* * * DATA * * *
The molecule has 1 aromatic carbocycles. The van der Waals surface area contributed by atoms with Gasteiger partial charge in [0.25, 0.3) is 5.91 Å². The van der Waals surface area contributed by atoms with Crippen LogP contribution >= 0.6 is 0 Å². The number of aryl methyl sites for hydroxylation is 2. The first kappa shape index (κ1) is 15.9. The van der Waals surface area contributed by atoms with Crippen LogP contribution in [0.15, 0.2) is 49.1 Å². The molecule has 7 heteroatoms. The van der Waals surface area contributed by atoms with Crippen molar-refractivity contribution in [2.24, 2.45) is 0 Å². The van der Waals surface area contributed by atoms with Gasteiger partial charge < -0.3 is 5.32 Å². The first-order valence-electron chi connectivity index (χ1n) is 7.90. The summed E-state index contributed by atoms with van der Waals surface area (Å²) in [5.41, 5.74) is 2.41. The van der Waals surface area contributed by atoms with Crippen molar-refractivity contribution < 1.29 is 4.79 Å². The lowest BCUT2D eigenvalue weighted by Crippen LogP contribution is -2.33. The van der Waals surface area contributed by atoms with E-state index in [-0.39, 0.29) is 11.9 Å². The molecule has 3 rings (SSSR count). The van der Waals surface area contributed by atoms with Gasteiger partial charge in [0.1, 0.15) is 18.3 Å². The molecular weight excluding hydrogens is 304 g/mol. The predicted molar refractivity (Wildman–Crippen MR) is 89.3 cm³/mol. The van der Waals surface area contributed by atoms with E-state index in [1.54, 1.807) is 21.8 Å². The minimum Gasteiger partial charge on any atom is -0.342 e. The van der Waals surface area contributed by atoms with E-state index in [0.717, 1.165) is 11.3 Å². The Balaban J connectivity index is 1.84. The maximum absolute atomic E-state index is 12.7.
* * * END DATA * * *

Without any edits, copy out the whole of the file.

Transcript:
The molecule has 1 aromatic carbocycles. The van der Waals surface area contributed by atoms with Gasteiger partial charge in [0.25, 0.3) is 5.91 Å². The van der Waals surface area contributed by atoms with Crippen LogP contribution >= 0.6 is 0 Å². The number of aryl methyl sites for hydroxylation is 2. The first kappa shape index (κ1) is 15.9. The van der Waals surface area contributed by atoms with Crippen LogP contribution in [0.15, 0.2) is 49.1 Å². The molecule has 7 heteroatoms. The van der Waals surface area contributed by atoms with Crippen molar-refractivity contribution in [2.24, 2.45) is 0 Å². The van der Waals surface area contributed by atoms with Gasteiger partial charge < -0.3 is 5.32 Å². The first-order valence-electron chi connectivity index (χ1n) is 7.90. The summed E-state index contributed by atoms with van der Waals surface area (Å²) in [5.41, 5.74) is 2.41. The van der Waals surface area contributed by atoms with Crippen molar-refractivity contribution < 1.29 is 4.79 Å². The lowest BCUT2D eigenvalue weighted by Crippen LogP contribution is -2.33. The van der Waals surface area contributed by atoms with E-state index in [-0.39, 0.29) is 11.9 Å². The molecule has 3 rings (SSSR count). The van der Waals surface area contributed by atoms with Gasteiger partial charge in [0.1, 0.15) is 18.3 Å². The molecular weight excluding hydrogens is 304 g/mol. The predicted molar refractivity (Wildman–Crippen MR) is 89.3 cm³/mol. The van der Waals surface area contributed by atoms with E-state index in [1.54, 1.807) is 21.8 Å². The minimum Gasteiger partial charge on any atom is -0.342 e. The van der Waals surface area contributed by atoms with E-state index in [0.717, 1.165) is 11.3 Å². The Balaban J connectivity index is 1.84. The maximum absolute atomic E-state index is 12.7.